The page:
NEW YORK — After days of intense criticism, Snoop Dogg has publicly apologized to Gayle King for verbally attacking her.
The rant came after she brought up the rape allegations against the late Kobe Bryant in an interview with WNBA’s Lisa Leslie.
On Wednesday, the rapper apologized on Instagram saying, “Two wrongs don’t make no right. when you’re wrong, you gotta fix it".
“So with that being said, Gayle King, I publicly tore you down by coming at you in a derogatory manner based off of emotions of me being angry at a question you asked. Overreacted,” he said. “I should have handled it way different than that, I was raised way better than that, so I would like to apologize publicly for the language that I used and calling you out your name and just being disrespectful.”
Snoop Dogg was criticized for calling King crude names on Instagram. He also said she better back off “before we come get you,” and posted a slew of insulting photos and memes about her.
King herself was angry at CBS News for promoting a snippet of what was a wide-ranging interview on social media, which drew sharp reactions and accusations from some that she crossed the line. King, in her own Instagram message last week, said she could see why people might be upset if they only saw a brief portion of what was discussed.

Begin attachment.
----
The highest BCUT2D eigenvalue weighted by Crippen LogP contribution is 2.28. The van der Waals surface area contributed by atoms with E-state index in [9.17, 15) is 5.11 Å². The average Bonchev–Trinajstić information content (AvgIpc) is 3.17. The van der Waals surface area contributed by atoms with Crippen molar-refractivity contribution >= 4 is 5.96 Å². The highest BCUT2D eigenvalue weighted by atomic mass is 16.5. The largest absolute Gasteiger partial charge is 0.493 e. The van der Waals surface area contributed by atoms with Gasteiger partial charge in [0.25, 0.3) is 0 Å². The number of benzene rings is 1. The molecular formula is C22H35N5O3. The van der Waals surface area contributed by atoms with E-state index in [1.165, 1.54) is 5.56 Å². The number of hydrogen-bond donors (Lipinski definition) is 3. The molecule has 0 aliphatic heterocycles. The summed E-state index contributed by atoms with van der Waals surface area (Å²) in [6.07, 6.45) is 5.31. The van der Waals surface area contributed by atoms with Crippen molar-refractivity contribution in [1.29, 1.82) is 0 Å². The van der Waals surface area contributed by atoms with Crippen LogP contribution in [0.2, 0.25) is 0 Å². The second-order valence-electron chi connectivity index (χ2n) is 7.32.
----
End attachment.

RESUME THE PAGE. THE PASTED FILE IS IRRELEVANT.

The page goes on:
Snoop Dogg, a friend of Bryant and ardent Lakers fan, wasn't the only one angry at King for her questioning — LeBron James and even Bill Cosby were among her critics — but his comments were among the most inflammatory and seen as a threat.
King’s best friend, Oprah Winfrey, said that King was “not doing well” and getting death threats because of the interview.
Support started pouring in for King, from the head of CBS News to former Obama administration official Susan Rice to award-winning author Ta-Nehisi Coates, who in an Instagram post chastised black men who attacked her.
Last week, Snoop Dogg responded to some of the backlash and denied threatening King, but in Wednesday’s post, he offered a full apology and said he was raised better than that. He said in the post’s caption that a talk with his mother set him right.
“I didn’t mean for it to be like that. I was just expressing myself for a friend that wasn’t there to defend himself,” he said.
He noted that he knows some people look up to him, so it added to his importance to apologize.
“Anytime you mess up, it’s OK to fix it, it’s OK to man up to say that you’re wrong,” he said. “I apologize. Hopefully, we can sit down and talk, privately.”
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